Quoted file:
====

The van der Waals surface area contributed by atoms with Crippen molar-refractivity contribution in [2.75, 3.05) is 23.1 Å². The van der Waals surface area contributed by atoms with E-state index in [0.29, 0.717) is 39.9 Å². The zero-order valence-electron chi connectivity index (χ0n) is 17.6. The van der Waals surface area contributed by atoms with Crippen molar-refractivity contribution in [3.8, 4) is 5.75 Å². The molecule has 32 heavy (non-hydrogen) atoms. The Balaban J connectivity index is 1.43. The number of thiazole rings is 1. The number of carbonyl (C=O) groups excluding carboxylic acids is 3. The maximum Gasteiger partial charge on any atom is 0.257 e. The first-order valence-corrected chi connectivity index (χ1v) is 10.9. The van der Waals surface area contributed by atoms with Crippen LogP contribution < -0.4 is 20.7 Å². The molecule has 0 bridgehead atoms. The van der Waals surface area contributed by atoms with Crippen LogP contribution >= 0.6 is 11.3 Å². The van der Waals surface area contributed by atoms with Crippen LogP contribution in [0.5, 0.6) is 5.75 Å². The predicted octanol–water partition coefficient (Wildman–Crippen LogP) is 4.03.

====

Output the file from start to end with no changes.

The van der Waals surface area contributed by atoms with Crippen molar-refractivity contribution in [2.75, 3.05) is 23.1 Å². The van der Waals surface area contributed by atoms with E-state index in [0.29, 0.717) is 39.9 Å². The zero-order valence-electron chi connectivity index (χ0n) is 17.6. The van der Waals surface area contributed by atoms with Crippen molar-refractivity contribution in [3.8, 4) is 5.75 Å². The molecule has 32 heavy (non-hydrogen) atoms. The Balaban J connectivity index is 1.43. The number of thiazole rings is 1. The number of carbonyl (C=O) groups excluding carboxylic acids is 3. The maximum Gasteiger partial charge on any atom is 0.257 e. The first-order valence-corrected chi connectivity index (χ1v) is 10.9. The van der Waals surface area contributed by atoms with Crippen LogP contribution < -0.4 is 20.7 Å². The molecule has 0 bridgehead atoms. The van der Waals surface area contributed by atoms with Crippen LogP contribution >= 0.6 is 11.3 Å². The van der Waals surface area contributed by atoms with Crippen LogP contribution in [0.5, 0.6) is 5.75 Å². The predicted octanol–water partition coefficient (Wildman–Crippen LogP) is 4.03.